SERIES: RETAIL TRENDS THAT ACCELERATED DURING THE PANDEMIC
#1 — Grocery Delivery
The pandemic has hit few other industries as hard as retail and out-of-home dining and drinking. Stores, restaurants and bars had to close virtually overnight and were only allowed to reopen, if at all, under tight restrictions. To cope with this situation, businesses have adapted and introduced new concepts and sales models. Consumers have also changed their shopping habits, reinforcing existing and breeding new retail trends. These developments appear to permanently alter the role of brick-and-mortar stores.
In this new series, we’ll discuss some of the retail trends, which are likely to be part of the “new normal”. The first big trend: Grocery delivery – when possible, within 10 minutes.
Location, location, convenience
One of the New Retail’s hallmarks is convenience. Grocery delivery, long present before the pandemic erupted in 2020, has been one of the main beneficiaries of this need. Both new order & delivery services as well as classic supermarket chains have tailored to increased demand for at-home deliveries of grocery products.
Some people simply don’t want to wait in line, others dislike finding empty shelves. When the pandemic hit, some didn’t want to visit any stores because of infection risks. Ordering online and getting it brought to your home has been the easy, safe answer. A single figure shows how the service has skyrocketed the past twelve months: Globally, there were more than 550 million downloads for food and drink apps in Google’s Play Store between March 2020 and April 2021, a 33% percent year-on-year increase. Experts estimate that 10% to 15% of US grocery sales moved online at the height of the pandemic last year, as much as five times pre-covid levels.
Clearly, quick grocery delivery offered by new retail entrants Gorillas, Gopuff, Weezy and others have seen a stellar rise during the pandemic. They are rapidly expanding across cities in Europe, the US and elsewhere. Early May, US-based Gopuff announced the acquisition of British peer Fancy. Some of them have already reached unicorn status ($1+ billion valuation) and set new records. Berlin-based Gorillas attained the much coveted valuation level in March, only ten months after its founding. It was the shortest time for any German startup to become a unicorn, and possibly in Europe. And that’s not all: Gorillas is currently in talks for a $500 million funding round, valuing the company at more than $6 billion, Bloomberg has reported.
Dark stores and micro-fulfillment
The high valuations and the intense interest in these new startups comes with a simple, but bold promise: Grocery deliveries in as little as 10 minutes. It is a radical break with 1- or 2-day delivery, the old norm of traditional supermarkets.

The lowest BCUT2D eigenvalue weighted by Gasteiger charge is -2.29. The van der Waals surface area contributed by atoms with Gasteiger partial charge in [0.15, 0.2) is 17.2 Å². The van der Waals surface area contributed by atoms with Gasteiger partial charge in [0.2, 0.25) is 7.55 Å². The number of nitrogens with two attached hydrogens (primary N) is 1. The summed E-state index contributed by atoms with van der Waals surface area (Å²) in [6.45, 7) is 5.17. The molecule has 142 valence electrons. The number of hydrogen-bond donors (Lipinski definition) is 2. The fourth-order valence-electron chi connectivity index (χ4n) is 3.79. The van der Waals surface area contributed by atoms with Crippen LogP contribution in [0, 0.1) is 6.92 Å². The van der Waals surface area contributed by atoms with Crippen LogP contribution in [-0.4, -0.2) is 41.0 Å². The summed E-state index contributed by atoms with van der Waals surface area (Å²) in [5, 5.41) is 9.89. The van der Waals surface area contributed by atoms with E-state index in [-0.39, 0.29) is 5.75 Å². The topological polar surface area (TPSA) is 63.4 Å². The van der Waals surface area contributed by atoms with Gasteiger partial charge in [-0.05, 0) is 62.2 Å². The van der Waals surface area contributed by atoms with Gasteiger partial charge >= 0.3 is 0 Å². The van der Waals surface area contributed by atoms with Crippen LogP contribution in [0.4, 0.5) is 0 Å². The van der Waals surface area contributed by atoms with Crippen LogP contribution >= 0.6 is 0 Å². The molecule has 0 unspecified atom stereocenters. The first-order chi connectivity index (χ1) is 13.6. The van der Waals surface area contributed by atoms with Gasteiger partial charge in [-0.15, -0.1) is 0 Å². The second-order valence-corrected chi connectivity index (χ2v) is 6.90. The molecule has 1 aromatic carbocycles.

To keep their pledge of instant shipments, the startups are building up a novel network fulfillment and delivery centers. The new retailers operate so-called dark stores located in areas with a high population density. Dark stores are relatively small, local warehouses and are not open to visitors. They are also known as micro-fulfillment centers, from which orders are immediately processed and dispatched to the consumer as soon as orders come in. Contrary to large logistics centers on the outskirts of town, these dark stores are located in the neighborhoods where people live, guaranteeing ultra-short delivery times.
Established supermarket chains partner with delivery startups
Consumer’s demand for convenience and instant delivery has also pushed the incumbents to offer quick commerce services. In the UK, discounter Aldi and upmarket supermarket chain Waitrose have picked meal delivery company Deliveroo to offer delivery of groceries in 20 or 30 minutes. In the US, online order & delivery apps like Instacart and Shipt allow consumers to order from dozens of shops such as Whole Foods, Target and CSV, and get them shipped in as little as an hour.
Big delivery firm returns to Germany to set new benchmark
The rise of instant delivery has even prompted sformer players to return to the German home market with meal and grocery deliveries. Delivery Hero, the world’s biggest meal delivery company, had sold all of its German operations in 2018 to focus on emerging markets. But last week, the Berlin-based company announced it would launch its quick commerce service Foodpanda in Berlin and other German cities.Delivery Hero has also stepped up its game, promising delivery of food and non-food items in as fast as 7 minutes. It will partner with local restaurants and stores, as well as operate its own dark stores, which Delivery Hero calls Dmarts, or “dark markets”.
The move will further intensify competition in a nascent market. Experts think that eventually less than a handful of local players will survive. The winners need to corner the market with an optimal fulfillment network, a superfast delivery service and the right product mix.
All these developments, from young startups like Gorillas to decades-old family businesses like Aldi, imply that instant grocery delivery and the rise of micro-fulfillment centers will continue to spread – even when the pandemic has passed.
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